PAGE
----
Vice Provost for Graduate Studies and Professor of Biology Michael Palladino, Ph.D., is a part of a team of authors that published the twelfth edition of Concepts of Genetics in January 2018.
The book is used in over 250 different American colleges and universities every year, including Monmouth University, making it the second leading textbook in the field of genetics at the undergraduate level. According to Palladino, it is only surpassed in use by one authored by a Nobel Prize laureate.
Palladino was part of a co-authorship team that included lead author William S. Klug, Ph.D., of The College of New Jersey (TCNJ), Michael Cummings, Ph.D., from the Illinois Institute of Technology, Charlotte Spencer, Ph.D., from the University of Alberta, and Darrell Killian, Ph.D., of Colorado College. The textbook has been in publication since 1983 and Palladino has been contributing since the ninth edition of the text.
“Each of us [on the authorship team] works on different areas of expertise because it simply isn’t possible for any one person to stay current in all topics of genetics,” explained Palladino. “Almost every chapter has overlapping content from each of us and so one of the elements of textbook writing I love is collaborating with my co-authors.”
“Writing a textbook is a completely different beast from writing a primary research article or even a review article because you have to have a really broad sense of where the field is at,” said Cathryn Kubera, Ph.D. She stressed that textbook writing necessitates familiarity with new research and its implications for the field as a whole, while also requiring an author to be able to present the information in a way that makes it useful for learning.
For Palladino, his role as a contributor also presented an opportunity to work with one of his previous mentors at TCNJ, Klug. Klug followed Palladino’s professional career after TCNJ and after Palladino authored a biotechnology textbook, Introduction to Biotechnology, contacted him about contributing to Klug’s Concepts of Genetics. According to Palladino, Klug was interested in his research background and ability to articulate new ideas about genetics and related topics.
was responsible for several chapters based on recombinant DNA technology, genomic analysis, applications of genetic engineering and biotechnology, along with sex determination, sex chromosomes, and extranuclear inheritance. He also helped create online exercises featuring real databases in genetics and bioinformatics as a companion to the text called Exploring Genomics, while also including information about modern research data to help students see the real-life applications of knowledge in genetics.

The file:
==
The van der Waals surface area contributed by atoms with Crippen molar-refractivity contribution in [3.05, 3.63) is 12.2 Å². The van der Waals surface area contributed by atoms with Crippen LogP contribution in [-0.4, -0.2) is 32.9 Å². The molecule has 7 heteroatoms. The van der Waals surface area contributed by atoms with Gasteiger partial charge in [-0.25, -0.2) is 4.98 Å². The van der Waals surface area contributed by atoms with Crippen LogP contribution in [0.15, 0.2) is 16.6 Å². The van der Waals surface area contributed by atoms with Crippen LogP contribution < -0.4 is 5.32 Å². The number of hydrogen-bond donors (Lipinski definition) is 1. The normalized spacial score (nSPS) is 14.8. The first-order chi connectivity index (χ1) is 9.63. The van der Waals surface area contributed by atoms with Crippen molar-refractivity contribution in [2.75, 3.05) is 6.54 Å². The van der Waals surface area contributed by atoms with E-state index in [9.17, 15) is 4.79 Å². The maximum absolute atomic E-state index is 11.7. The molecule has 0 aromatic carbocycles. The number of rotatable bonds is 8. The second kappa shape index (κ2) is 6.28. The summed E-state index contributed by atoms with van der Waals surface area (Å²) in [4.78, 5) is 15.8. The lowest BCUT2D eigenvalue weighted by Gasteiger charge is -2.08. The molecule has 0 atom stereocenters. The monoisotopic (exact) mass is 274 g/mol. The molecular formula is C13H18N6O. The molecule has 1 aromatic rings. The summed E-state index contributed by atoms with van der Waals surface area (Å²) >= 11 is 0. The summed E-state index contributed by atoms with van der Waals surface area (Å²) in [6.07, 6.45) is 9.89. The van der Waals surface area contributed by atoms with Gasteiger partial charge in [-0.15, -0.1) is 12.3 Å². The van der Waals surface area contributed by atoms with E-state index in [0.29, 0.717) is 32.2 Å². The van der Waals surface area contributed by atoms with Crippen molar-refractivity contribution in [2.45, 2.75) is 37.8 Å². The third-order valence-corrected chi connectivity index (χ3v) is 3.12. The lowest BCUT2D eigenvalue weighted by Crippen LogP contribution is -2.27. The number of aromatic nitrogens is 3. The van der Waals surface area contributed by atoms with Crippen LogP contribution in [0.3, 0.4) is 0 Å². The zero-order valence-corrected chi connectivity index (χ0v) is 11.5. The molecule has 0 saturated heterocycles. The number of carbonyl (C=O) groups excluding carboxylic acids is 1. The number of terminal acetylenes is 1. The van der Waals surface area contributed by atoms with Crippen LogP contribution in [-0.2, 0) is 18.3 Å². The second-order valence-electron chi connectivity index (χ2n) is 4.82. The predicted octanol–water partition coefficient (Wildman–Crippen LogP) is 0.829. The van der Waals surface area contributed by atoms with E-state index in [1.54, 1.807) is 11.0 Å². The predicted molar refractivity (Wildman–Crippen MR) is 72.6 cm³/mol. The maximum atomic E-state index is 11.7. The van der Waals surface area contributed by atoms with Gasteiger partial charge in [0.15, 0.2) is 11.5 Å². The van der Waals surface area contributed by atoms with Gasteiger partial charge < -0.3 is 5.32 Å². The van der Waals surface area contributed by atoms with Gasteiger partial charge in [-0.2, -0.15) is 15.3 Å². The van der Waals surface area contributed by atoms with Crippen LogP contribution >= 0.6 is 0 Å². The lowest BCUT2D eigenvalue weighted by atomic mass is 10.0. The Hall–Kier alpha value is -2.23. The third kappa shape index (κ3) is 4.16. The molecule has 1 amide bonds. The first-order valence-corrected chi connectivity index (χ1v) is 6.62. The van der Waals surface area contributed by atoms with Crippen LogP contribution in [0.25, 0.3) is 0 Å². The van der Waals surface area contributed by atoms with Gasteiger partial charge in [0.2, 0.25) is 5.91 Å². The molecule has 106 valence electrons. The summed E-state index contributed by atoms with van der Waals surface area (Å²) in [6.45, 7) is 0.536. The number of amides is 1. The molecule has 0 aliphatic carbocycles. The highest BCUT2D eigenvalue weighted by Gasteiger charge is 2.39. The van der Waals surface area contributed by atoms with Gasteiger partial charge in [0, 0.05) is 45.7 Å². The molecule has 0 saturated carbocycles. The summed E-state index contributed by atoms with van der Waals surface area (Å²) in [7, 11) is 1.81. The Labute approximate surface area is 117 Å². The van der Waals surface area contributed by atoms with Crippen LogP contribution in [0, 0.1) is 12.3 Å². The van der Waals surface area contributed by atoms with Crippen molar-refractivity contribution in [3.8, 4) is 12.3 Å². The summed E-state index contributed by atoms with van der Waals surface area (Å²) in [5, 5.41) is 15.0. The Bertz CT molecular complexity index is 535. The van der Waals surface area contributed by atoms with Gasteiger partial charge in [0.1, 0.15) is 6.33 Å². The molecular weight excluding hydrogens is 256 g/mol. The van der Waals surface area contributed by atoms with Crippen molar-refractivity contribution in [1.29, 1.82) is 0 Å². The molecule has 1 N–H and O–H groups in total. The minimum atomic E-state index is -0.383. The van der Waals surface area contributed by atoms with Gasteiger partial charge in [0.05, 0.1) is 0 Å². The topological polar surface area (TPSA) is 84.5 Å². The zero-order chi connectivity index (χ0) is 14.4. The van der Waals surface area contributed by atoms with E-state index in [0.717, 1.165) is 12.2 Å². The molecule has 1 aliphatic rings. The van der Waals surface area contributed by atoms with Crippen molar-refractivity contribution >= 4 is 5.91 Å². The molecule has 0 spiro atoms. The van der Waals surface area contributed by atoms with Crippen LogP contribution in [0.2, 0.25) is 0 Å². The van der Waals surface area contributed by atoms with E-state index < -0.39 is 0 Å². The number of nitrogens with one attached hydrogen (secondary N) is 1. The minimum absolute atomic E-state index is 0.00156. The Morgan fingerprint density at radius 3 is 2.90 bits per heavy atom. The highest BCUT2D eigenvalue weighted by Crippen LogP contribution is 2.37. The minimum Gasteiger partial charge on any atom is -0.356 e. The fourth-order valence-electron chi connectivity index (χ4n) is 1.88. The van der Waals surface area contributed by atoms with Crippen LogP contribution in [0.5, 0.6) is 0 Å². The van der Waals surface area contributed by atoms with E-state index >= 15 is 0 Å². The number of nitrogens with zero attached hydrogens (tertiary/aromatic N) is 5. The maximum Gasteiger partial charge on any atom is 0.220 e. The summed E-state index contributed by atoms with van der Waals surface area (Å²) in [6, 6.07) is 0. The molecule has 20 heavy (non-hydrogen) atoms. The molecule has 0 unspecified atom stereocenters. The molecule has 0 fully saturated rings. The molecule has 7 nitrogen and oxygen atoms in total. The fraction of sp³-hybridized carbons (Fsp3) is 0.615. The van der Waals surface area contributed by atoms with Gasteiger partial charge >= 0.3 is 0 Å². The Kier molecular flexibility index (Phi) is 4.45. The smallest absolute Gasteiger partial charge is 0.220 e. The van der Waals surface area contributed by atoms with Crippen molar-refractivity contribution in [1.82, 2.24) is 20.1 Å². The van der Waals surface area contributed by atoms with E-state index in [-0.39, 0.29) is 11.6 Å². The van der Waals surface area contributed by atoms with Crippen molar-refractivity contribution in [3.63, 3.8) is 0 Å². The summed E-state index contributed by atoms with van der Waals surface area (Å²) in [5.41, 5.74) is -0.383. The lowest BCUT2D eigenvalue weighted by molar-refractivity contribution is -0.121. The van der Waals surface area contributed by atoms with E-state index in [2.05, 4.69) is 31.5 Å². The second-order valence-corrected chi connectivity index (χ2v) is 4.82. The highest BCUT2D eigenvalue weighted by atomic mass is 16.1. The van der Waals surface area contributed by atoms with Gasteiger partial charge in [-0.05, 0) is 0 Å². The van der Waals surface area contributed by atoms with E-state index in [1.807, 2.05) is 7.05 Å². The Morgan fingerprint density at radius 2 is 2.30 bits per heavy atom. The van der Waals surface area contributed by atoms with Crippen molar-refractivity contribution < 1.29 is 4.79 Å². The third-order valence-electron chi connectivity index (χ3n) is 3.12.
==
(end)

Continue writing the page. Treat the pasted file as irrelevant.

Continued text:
Along with covering a comprehensive list of topics in genetics, Concepts of Genetics contains something that Palladino referred to as being wholly unique to the publication. Section 6 of the text is a group of abbreviated chapters that are an overview of more modern additions to the field. He listed topics like CRISPR-Cas, a gene editing tool with potential applications in gene therapy and embryo editing, genetically modified foods, and DNA forensics as just a few of the “hottest areas in genetics.”
“Having a Monmouth scientist being able to contribute to a solid piece of science work and distributing that on a national and international scale does really positive things for the perception of Monmouth and the work that’s going on here,” said Kubera, “Anytime you can contribute to a collaborative work in science is a great thing, and then being able to have something that’s broadly viewed by the scientific community [brings] recognition to both the author and also to the University and frames things in a much more positive light.”
“Knowing that professors in the School of Science are actively contributing to projects which impact the broader scientific community, such as this textbook, speaks to the character and caliber of our faculty,” said Nicole Sivetz, junior biology student. “Professors like Dr. Palladino strive to make meaningful contributions to science both on and off campus, and lead our students by example to remain current and impactful with their respective fields.”
“We publish new editions every three years and it takes 18-20 months to write and produce a new edition,” said Palladino. “Genetics is one of the most rapidly changing and expanding areas of research in biology – which makes this work fun and always stimulating and intellectually challenging to stay on top of the latest research.”
Palladino detailed that the preparations for the 13th edition have already begun with meetings in San Francisco involving the compilation of new scientific literature and subsequent drafting of new material. A team of artists are also involved with creating a set of figures to be used, while the authors also collaborate with various editors and a fact checking scientist to ensure that the new book maintains its quality.
“A good book is not an encyclopedia of facts – that is irrelevant for students,” explained Palladino. “We have also taken pride in focusing on how we know what we know about genetics through experimentation, and through our clarity of writing and the quality of our art helping students learn major concepts.”
“I think Dr. Palladino’s contribution was essential being that he is a well-respected and highly accomplished scientist, educator, and mentor,” said Sivetz. “He excels at introducing young scientists to the frontiers of research while also ensuring they are building a solid and essential foundation in genetics.”